How can I skip the for loop when there are no matching files?

When I go through all the files starting with foo

I do

for f in foo* ; do echo "result = $f" ; done


The problem is, when I run the file, foo

I don't get:

result = foo*


Meaning that the loop is executed once, even if the file does not start with foo


How is this possible? How can I loop through all files (and not loop at all if there is no file)?


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2 answers

You can stop this behavior by setting nullglob :

shopt -s nullglob


From the linked page:


is a Bash shell option that changes the [[glob]] extension so that patterns that don't match any files are expanded to null arguments, not themselves.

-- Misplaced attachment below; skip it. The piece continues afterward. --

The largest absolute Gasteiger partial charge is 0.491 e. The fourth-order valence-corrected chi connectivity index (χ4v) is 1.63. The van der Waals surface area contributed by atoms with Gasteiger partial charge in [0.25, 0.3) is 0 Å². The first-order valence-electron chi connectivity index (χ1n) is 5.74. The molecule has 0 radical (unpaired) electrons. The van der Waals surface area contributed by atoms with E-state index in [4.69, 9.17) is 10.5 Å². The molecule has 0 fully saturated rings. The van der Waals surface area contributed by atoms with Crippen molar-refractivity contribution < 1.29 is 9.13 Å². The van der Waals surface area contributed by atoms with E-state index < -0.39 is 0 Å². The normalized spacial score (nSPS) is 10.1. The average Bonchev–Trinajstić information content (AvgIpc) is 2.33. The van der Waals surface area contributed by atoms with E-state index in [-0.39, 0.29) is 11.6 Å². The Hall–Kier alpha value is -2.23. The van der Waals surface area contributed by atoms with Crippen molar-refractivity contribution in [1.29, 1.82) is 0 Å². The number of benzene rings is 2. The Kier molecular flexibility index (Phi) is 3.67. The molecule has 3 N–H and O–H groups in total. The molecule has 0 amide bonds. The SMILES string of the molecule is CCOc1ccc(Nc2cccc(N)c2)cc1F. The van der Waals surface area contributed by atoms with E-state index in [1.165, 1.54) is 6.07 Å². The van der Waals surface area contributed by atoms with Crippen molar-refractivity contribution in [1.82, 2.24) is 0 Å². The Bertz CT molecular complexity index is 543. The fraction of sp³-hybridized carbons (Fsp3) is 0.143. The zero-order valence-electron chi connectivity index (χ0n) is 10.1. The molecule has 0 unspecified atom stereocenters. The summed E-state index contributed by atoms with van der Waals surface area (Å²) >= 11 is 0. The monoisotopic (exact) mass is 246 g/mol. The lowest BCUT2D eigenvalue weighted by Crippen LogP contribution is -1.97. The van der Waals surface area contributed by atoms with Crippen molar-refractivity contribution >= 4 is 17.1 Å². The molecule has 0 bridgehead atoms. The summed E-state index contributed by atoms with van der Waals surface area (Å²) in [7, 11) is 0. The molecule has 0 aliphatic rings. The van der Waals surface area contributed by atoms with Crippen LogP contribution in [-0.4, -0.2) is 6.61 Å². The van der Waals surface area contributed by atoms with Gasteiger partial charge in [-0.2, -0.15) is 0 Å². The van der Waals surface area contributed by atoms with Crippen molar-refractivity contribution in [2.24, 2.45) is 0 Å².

You can remove this setting with -u

(unset, whereas s

for set):

shopt -u nullglob



$ touch foo1 foo2 foo3
$ for file in foo*; do echo "$file"; done
$ rm foo*


We'll see:

$ for file in foo*; do echo "$file"; done


Setting nullglob


$ shopt -s nullglob
$ for file in foo*; do echo "$file"; done


And then we'll disable the behavior:

$ shopt -u nullglob
$ for file in foo*; do echo "$file"; done




The standard way to do this (if you can't or don't want to use it nullglob

) is to simply check if the file exists.

for file in foo*; do
    [ -f "$file" ] || continue


The overhead of checking each value is $file

necessary because if it $file

expands to foo*

, you still don't know if there was actually a file named foo*

(since it matched the pattern) or if the pattern didn't match and expanded to itself. Usage nullglob

, of course, removes this ambiguity, because the failed expansion creates no arguments, and the loop itself never executes the body.



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